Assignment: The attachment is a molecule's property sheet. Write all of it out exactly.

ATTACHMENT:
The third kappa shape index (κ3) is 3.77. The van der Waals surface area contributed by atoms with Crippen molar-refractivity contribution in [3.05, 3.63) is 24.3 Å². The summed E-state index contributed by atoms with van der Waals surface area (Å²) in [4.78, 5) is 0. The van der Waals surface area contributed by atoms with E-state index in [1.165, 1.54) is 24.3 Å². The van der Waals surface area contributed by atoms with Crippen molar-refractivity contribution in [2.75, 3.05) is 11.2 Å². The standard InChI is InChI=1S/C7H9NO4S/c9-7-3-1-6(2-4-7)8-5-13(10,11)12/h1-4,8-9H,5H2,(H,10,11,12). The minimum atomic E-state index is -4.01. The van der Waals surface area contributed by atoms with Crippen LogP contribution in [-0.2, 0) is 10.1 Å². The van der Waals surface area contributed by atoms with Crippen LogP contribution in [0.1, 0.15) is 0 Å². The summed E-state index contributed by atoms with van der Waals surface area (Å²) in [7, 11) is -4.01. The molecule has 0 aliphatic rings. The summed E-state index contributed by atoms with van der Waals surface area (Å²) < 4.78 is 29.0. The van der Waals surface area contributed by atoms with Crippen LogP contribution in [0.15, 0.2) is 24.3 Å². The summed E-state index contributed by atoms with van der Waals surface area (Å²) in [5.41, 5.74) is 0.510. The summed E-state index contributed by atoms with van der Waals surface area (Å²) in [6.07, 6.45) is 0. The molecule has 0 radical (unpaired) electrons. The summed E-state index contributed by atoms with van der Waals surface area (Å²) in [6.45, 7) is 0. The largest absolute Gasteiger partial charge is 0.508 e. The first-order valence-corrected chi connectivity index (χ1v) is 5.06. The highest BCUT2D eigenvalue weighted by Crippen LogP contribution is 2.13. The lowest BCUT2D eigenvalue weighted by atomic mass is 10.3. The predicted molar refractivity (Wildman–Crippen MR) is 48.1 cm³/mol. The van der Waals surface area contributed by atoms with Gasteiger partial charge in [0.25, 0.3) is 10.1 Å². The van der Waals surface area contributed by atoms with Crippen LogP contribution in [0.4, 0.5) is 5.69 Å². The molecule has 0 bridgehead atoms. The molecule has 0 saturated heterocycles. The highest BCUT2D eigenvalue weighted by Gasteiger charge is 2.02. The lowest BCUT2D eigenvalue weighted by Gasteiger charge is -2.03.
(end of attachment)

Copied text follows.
The third kappa shape index (κ3) is 3.77. The van der Waals surface area contributed by atoms with Crippen molar-refractivity contribution in [3.05, 3.63) is 24.3 Å². The summed E-state index contributed by atoms with van der Waals surface area (Å²) in [4.78, 5) is 0. The van der Waals surface area contributed by atoms with E-state index in [1.165, 1.54) is 24.3 Å². The van der Waals surface area contributed by atoms with Crippen molar-refractivity contribution in [2.75, 3.05) is 11.2 Å². The standard InChI is InChI=1S/C7H9NO4S/c9-7-3-1-6(2-4-7)8-5-13(10,11)12/h1-4,8-9H,5H2,(H,10,11,12). The minimum atomic E-state index is -4.01. The van der Waals surface area contributed by atoms with Crippen LogP contribution in [-0.2, 0) is 10.1 Å². The van der Waals surface area contributed by atoms with Crippen LogP contribution in [0.1, 0.15) is 0 Å². The summed E-state index contributed by atoms with van der Waals surface area (Å²) in [7, 11) is -4.01. The molecule has 0 aliphatic rings. The summed E-state index contributed by atoms with van der Waals surface area (Å²) < 4.78 is 29.0. The van der Waals surface area contributed by atoms with Crippen LogP contribution in [0.15, 0.2) is 24.3 Å². The summed E-state index contributed by atoms with van der Waals surface area (Å²) in [5.41, 5.74) is 0.510. The summed E-state index contributed by atoms with van der Waals surface area (Å²) in [6.07, 6.45) is 0. The molecule has 0 radical (unpaired) electrons. The summed E-state index contributed by atoms with van der Waals surface area (Å²) in [6.45, 7) is 0. The largest absolute Gasteiger partial charge is 0.508 e. The first-order valence-corrected chi connectivity index (χ1v) is 5.06. The highest BCUT2D eigenvalue weighted by Crippen LogP contribution is 2.13. The lowest BCUT2D eigenvalue weighted by atomic mass is 10.3. The predicted molar refractivity (Wildman–Crippen MR) is 48.1 cm³/mol. The van der Waals surface area contributed by atoms with Gasteiger partial charge in [0.25, 0.3) is 10.1 Å². The van der Waals surface area contributed by atoms with Crippen LogP contribution in [0.4, 0.5) is 5.69 Å². The molecule has 0 bridgehead atoms. The molecule has 0 saturated heterocycles. The highest BCUT2D eigenvalue weighted by Gasteiger charge is 2.02. The lowest BCUT2D eigenvalue weighted by Gasteiger charge is -2.03.